They saved the world from Mr. Nobody and an evil cockroach. Along the way, they even (sort of) fixed themselves emotionally, or at least made a few strides toward it. And then the Doom Patrol got so popular that other branches of WarnerMedia noticed them. Season 2 of one of the wildest and yet truest to its comics roots hits TWO streaming services on June 25. Both DC Universe and the just-launched HBO MAX will carry the series — and both have Season 1 in their back catalogs.
Drawing largely from the Vertigo Comics run by Grant Morrison and Richard Case (with a strong carryover from Erik Larsen), season 1 saw the team searching for their leader, Niles Caulder (Timothy Dalton), who had been kidnapped by Mr. Nobody (Alan Tudyk). After rescuing their Chief, saving the sentient gender-fluid Danny the Street, and restoring order to this dimension, they discovered that Niles has a daughter. Season 2 will deal with that, putting Dorothy Spinner (Abigail Shapiro) front and center.
Though she’s not Niles’ daughter in the comics, it’s a decent change that gives “the Chief” a better motivation and might offer him a redemption arc that modern comics only toy with. Dorothy’s face wasn’t shown at the end of Season 1, but the posters make it clear — her character design comes right from Case’s comics art. And yes, the posters give off a strong Wonderland and Oz vibe, but considering how out there Season 1 got, the Doom Patrol is likely to get weirder than Baum and Carroll combined.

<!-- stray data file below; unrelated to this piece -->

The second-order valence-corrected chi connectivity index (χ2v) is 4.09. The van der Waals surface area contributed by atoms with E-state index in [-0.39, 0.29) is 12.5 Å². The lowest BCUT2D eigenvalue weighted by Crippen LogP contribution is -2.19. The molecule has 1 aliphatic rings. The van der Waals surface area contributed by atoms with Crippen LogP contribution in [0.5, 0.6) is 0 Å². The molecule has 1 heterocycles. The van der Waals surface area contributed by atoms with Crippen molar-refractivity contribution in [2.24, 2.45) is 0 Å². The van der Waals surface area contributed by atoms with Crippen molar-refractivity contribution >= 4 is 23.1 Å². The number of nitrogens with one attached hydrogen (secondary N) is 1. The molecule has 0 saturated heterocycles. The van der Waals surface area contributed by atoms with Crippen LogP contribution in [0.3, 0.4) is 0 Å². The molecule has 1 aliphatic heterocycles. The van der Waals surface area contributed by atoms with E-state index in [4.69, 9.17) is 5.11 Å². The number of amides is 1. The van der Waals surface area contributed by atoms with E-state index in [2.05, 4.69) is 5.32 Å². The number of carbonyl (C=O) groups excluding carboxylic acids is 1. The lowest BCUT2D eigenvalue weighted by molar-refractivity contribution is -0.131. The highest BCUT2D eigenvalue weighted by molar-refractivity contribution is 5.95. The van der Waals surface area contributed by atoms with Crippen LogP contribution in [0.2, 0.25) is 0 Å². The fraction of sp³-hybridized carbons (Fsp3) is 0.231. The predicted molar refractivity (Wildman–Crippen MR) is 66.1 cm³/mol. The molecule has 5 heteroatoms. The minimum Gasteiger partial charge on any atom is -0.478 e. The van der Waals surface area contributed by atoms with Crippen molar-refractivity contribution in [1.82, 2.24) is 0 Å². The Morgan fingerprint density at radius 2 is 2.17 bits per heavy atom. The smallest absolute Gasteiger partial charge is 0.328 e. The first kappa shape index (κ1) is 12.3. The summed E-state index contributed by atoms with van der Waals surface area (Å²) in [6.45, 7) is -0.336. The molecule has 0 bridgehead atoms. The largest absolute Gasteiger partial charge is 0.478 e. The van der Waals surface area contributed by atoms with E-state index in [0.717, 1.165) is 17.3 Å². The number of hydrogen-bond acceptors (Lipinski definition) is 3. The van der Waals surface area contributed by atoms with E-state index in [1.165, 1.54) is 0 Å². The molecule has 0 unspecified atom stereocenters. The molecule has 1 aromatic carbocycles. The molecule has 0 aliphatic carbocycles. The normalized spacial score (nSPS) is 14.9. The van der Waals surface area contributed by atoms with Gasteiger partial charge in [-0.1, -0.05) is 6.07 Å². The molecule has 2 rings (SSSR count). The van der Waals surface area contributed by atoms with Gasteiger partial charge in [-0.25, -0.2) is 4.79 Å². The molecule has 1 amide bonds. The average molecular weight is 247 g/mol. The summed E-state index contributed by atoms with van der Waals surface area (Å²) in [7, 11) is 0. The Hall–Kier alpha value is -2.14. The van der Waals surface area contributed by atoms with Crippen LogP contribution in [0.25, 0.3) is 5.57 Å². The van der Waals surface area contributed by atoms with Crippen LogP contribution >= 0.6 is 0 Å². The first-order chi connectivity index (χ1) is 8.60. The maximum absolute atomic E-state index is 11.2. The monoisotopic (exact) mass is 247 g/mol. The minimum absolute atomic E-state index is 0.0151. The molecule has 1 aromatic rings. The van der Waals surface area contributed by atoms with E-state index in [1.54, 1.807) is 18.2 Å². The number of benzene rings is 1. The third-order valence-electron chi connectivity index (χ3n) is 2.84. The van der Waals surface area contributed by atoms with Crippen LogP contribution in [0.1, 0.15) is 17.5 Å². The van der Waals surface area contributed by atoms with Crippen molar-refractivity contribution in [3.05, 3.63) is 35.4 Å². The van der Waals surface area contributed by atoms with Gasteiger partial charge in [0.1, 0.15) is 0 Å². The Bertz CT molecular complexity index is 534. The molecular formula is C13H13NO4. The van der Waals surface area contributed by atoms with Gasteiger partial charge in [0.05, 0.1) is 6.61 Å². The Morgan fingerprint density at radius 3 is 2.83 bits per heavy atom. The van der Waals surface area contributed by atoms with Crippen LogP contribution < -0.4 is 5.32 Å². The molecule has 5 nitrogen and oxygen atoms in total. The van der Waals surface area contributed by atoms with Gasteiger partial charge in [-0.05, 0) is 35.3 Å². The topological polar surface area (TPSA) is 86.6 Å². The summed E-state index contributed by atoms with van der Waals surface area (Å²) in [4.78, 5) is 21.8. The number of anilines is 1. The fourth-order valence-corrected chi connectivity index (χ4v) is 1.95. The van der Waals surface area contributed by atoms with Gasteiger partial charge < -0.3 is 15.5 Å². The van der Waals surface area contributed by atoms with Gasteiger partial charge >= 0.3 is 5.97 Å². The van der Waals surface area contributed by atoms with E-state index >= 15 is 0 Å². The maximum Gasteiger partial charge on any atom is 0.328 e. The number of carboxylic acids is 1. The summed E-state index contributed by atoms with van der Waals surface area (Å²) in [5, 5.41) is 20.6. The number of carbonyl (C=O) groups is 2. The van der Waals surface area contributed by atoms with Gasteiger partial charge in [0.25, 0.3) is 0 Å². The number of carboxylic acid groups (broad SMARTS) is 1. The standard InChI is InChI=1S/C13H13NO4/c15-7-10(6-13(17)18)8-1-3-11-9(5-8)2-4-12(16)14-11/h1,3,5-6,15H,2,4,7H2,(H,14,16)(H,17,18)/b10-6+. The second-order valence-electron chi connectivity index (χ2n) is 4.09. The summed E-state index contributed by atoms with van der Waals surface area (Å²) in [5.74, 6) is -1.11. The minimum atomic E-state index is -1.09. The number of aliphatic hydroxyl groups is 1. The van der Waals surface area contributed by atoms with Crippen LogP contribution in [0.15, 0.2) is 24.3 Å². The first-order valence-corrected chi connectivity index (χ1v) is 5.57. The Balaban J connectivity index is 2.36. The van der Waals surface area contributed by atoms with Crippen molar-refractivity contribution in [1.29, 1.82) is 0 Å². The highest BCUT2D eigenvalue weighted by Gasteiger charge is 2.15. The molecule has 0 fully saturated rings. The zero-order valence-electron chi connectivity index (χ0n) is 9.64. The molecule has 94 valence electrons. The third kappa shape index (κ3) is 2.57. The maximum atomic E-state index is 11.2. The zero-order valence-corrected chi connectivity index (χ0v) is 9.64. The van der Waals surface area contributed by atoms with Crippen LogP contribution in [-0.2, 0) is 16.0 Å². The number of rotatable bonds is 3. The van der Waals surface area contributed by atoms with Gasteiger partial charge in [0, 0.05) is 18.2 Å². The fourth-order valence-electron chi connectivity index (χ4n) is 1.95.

The rest of the cast returns as well, and if you haven’t watched Season 1 yet, you should. Aside from Tudyk giving the performance of a lifetime (but he always does), Matt Bomer (Larry Trainor, Negative Man), Brendan Fraser (Cliff Steele, Robotman), and April Bowlby (Rita Farr, Elastigirl) absolutely own their roles. As Crazy Jane, Diane Guerrero runs with several roles, as her many personalities are distinct and mostly dangerous. Despite often track-suited, Joivan Wade got the chance to breathe full life into Victor Stone, aka Cyborg in a way that Ray Fisher never got to in cinemas.
It’s weird. But it’s also a tremendously moving show about damaged people doing the right thing. And if that isn’t the kind of entertainment we need in 2020, I don’t know what is.
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